The primary challenge of the Industrial Age was to simply mechanize everything that had once been handcrafted. Electricity was developed, structured and integrated to speed things up or make them more powerful. Over the course of time, the product archetype changed very slowly—a blender was still a blender, whether it was hand-powered or electric. However, when we began to develop electronic and then digital technologies, and then add them to our electrified objects, the business model shifted toward greater product innovation. Users had greater opportunity to choose between multiple products offering the same function, each product expressing a different aesthetic or demographic. This multiplicity of choice then pressured companies to deliver a competitive advantage.

The skill required to move the mechanical artifact into the electrical age was a learnable one, and so was the skill required to move electronic platforms into digital. This was pure product innovation, with direct cost reduction benefits on the side of the maker, and a modicum of functional or price benefits for the user. The progression from one technology phase to the next required technical skill, creativity and capability, but little imagination.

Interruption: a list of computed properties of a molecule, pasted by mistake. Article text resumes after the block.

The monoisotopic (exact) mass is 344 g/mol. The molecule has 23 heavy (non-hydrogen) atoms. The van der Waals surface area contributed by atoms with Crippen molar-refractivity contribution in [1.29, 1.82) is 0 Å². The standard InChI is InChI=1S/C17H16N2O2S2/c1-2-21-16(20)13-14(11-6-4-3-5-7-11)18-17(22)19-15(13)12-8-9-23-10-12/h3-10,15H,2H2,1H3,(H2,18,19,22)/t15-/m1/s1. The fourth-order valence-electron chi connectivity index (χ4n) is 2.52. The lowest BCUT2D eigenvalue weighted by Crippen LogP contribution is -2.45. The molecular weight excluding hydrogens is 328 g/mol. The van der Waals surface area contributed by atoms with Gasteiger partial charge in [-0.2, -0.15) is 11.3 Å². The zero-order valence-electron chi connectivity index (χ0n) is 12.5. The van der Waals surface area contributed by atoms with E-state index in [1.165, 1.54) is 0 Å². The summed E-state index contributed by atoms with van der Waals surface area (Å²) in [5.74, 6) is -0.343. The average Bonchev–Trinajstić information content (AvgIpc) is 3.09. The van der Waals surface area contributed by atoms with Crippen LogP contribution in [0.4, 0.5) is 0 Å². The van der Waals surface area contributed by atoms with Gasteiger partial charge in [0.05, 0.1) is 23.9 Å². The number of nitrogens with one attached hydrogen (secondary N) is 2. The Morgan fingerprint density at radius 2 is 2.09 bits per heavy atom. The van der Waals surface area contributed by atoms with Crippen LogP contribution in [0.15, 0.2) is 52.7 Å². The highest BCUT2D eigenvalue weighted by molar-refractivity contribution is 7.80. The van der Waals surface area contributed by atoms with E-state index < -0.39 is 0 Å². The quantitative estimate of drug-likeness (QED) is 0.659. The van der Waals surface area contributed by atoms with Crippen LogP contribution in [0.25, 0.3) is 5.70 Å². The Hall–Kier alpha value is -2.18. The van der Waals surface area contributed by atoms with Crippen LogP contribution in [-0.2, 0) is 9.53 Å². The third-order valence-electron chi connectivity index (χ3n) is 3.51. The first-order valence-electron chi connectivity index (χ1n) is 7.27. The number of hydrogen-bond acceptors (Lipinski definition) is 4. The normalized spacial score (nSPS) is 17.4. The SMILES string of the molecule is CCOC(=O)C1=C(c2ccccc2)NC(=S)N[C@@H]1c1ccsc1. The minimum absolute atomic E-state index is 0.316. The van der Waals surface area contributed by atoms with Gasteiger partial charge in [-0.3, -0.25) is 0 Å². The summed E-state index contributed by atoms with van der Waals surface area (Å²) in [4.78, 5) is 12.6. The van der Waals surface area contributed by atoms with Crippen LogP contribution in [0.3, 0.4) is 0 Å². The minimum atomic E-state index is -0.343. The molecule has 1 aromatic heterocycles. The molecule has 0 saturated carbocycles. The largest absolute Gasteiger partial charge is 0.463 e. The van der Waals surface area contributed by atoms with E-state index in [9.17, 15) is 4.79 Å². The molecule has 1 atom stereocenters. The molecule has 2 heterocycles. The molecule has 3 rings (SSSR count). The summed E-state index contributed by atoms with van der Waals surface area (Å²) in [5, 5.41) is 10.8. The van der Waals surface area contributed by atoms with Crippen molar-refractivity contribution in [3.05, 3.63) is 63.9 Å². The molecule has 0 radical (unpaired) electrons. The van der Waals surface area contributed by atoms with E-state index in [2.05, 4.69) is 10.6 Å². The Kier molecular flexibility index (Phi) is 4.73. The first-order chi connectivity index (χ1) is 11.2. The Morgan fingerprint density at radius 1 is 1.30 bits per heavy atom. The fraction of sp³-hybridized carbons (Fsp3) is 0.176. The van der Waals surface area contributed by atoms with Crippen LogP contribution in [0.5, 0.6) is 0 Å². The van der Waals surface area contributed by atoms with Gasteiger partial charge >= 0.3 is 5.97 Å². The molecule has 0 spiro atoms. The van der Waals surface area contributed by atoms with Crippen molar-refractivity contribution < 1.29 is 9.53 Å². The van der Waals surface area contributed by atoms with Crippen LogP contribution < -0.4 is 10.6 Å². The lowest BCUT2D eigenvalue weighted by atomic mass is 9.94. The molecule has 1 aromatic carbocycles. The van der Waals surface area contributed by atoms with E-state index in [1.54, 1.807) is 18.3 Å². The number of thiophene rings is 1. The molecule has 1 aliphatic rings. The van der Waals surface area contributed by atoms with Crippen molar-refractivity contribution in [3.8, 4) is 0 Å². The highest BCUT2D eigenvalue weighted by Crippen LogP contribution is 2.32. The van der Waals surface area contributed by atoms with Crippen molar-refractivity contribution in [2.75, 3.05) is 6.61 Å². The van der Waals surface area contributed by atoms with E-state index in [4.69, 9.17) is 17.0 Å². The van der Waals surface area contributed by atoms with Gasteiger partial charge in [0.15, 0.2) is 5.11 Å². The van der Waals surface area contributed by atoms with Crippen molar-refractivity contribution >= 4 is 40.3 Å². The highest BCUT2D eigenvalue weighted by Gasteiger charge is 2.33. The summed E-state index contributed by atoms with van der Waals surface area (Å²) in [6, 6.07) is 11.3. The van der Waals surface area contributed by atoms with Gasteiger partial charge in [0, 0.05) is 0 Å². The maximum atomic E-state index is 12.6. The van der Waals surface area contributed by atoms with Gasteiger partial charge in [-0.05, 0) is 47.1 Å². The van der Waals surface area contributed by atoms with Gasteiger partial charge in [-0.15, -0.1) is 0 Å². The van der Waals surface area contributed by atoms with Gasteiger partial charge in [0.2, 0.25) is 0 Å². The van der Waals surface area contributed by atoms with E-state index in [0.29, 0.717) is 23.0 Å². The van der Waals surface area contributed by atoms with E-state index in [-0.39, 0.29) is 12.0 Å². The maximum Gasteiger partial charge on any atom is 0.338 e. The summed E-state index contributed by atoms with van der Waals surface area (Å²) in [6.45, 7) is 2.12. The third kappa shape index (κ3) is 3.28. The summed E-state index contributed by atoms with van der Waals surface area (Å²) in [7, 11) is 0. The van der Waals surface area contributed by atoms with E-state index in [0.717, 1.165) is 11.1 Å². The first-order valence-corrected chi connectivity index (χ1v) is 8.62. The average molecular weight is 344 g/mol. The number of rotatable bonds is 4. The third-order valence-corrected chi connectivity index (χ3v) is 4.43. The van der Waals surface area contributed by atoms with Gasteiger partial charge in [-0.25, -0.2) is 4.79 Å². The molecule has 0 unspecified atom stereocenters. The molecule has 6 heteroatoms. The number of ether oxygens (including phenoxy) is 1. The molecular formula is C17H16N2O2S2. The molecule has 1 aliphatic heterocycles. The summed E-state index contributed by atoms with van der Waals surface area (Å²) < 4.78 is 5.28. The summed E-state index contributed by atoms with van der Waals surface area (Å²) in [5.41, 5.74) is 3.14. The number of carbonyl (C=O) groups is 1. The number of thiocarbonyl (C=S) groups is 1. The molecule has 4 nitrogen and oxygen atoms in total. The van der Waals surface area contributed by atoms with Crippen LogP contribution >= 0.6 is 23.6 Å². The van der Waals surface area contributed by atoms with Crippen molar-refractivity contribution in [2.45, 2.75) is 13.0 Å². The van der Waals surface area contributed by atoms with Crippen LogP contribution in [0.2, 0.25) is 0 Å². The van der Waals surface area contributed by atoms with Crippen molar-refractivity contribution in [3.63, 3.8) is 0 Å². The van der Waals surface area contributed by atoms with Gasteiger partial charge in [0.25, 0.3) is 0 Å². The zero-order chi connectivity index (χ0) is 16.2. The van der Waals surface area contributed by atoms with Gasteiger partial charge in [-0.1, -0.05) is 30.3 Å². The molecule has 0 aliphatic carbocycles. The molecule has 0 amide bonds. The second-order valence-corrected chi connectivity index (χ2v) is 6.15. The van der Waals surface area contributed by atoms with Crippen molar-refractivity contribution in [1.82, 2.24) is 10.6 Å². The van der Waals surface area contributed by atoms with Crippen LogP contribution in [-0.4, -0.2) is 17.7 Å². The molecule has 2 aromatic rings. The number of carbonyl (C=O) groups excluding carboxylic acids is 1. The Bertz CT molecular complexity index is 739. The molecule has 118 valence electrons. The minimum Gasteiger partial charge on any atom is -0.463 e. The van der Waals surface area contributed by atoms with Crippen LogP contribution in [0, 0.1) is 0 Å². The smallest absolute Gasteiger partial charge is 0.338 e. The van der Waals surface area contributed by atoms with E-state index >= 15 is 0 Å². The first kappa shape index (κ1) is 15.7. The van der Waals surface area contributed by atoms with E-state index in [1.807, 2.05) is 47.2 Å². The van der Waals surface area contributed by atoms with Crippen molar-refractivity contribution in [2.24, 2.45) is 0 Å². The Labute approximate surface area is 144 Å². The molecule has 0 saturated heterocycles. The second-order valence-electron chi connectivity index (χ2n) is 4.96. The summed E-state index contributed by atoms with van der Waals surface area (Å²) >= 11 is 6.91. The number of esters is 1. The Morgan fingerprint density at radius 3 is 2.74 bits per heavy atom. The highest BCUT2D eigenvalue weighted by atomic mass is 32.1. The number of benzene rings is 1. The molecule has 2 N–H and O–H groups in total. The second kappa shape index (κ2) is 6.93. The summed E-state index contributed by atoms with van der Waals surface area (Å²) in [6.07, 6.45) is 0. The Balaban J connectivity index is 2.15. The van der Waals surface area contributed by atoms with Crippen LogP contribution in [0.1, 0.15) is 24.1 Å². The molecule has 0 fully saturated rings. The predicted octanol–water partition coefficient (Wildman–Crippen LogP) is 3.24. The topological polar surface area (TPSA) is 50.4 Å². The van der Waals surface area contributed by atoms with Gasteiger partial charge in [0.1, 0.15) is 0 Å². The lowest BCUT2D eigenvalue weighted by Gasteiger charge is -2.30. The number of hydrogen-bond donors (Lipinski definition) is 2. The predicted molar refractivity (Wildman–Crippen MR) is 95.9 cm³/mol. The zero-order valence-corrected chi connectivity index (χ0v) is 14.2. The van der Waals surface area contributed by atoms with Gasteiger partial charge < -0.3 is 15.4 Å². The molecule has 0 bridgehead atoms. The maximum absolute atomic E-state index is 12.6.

In the early 1920s, the question was simple: “What else can we use the electric motor for?” The answers: electric blenders, electric hair dryers, electric irons, electric waffle makers, and so on. This was the model of the innovation company, an entity built on advancing technology as it was being tactically applied to archetypes from the mechanical age. Keeping up with innovations in technology was all that was necessary.

Today a common question asked in research-and-development departments around the world is equally simple: “What else can we use this technology (let’s say ‘smart tag’s) for?” However, the parameters of the dilemma are quite different—there are very few archetypes that express the potential capabilities of “smart tags.” It isn’t just a matter of speeding up an existing function. The answer requires a new model of innovation and a new type of corporation—one that is capable and ready to establish new archetypes.

This new capability requires strategic creativity – the ability to use imagination to develop new and original ideas for a strategic purpose – but most of all, it requires the prerequisite for creativity: imagination, both as a capability to be learned and as an attitude to be nourished.

(excerpt from The Imagination Challenge – Strategic Foresight and Innovation for the Global Economy - @2006 Alexander Manu, PeachPit Press).